Biodiversity, ecology, and human land use on atolls

Sebastian Steibl1
1 University of Auckland, New Zealand

D 1.1 in BayCEER Early Career Research Recognition - Excellent Doctoral Research

13.10.2022, 09:45-10:05, H 36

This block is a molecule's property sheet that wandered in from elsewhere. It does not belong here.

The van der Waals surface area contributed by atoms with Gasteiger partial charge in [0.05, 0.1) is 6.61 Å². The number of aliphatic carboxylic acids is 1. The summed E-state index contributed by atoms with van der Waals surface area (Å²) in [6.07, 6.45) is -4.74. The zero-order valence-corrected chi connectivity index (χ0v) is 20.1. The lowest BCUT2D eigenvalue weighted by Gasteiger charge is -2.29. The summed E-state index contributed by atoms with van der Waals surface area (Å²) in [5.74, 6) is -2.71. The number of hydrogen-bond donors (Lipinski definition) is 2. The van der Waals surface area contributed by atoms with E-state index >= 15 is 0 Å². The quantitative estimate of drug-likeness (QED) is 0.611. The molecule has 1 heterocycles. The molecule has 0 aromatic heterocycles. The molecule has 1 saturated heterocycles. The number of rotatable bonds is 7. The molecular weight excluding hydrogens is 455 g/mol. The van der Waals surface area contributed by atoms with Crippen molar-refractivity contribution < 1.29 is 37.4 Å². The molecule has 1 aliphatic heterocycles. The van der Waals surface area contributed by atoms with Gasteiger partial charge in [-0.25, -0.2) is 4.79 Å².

Atolls form a mosaic of tiny island ecosystems stretching over vast areas of the tropical Indo-Pacific. Despite their general susceptibility to climate disruptions, various emerging success stories of atoll ecosystem restoration highlight the potential of these systems for conservation. However, atoll islands remain one of the least studied and understood terrestrial ecosystems, which greatly limits the implementation of management actions and conservation science. During my PhD, I explored fundamental aspects in atoll biodiversity and ecology, and investigated how the accelerating urbanization and tourism development on atolls alter ecosystem structure. I tested and confirmed the hypothesis that these two land uses have different impacts on atoll biodiversity, habitat and food web structure, and thus require separate management strategies in order to mitigate their environmental impacts. The focus was thereby put on the arthropod community, as it is taxonomically and functionally the most diverse species group on atolls. I showed that atoll arthropods organise in two distinct species clusters, both in terms of ecological and trophic niches, with little overlap and energy transfers occurring between them. As a result, species can experience different impacts under the two investigated land use regimes, as exemplified in a case study on terrestrial decapod crustaceans. Together, these results quantify for the first time the biodiversity loss and ecological deteriorations from two dominant land development types on atolls. Therefore, they help forming the basis for advocating for and implementing habitat protection on atolls. The findings on ecological organization and structuring are further used and integrated in ongoing atoll restoration programs to improve our understanding and the protection of this unique type of island ecosystem.

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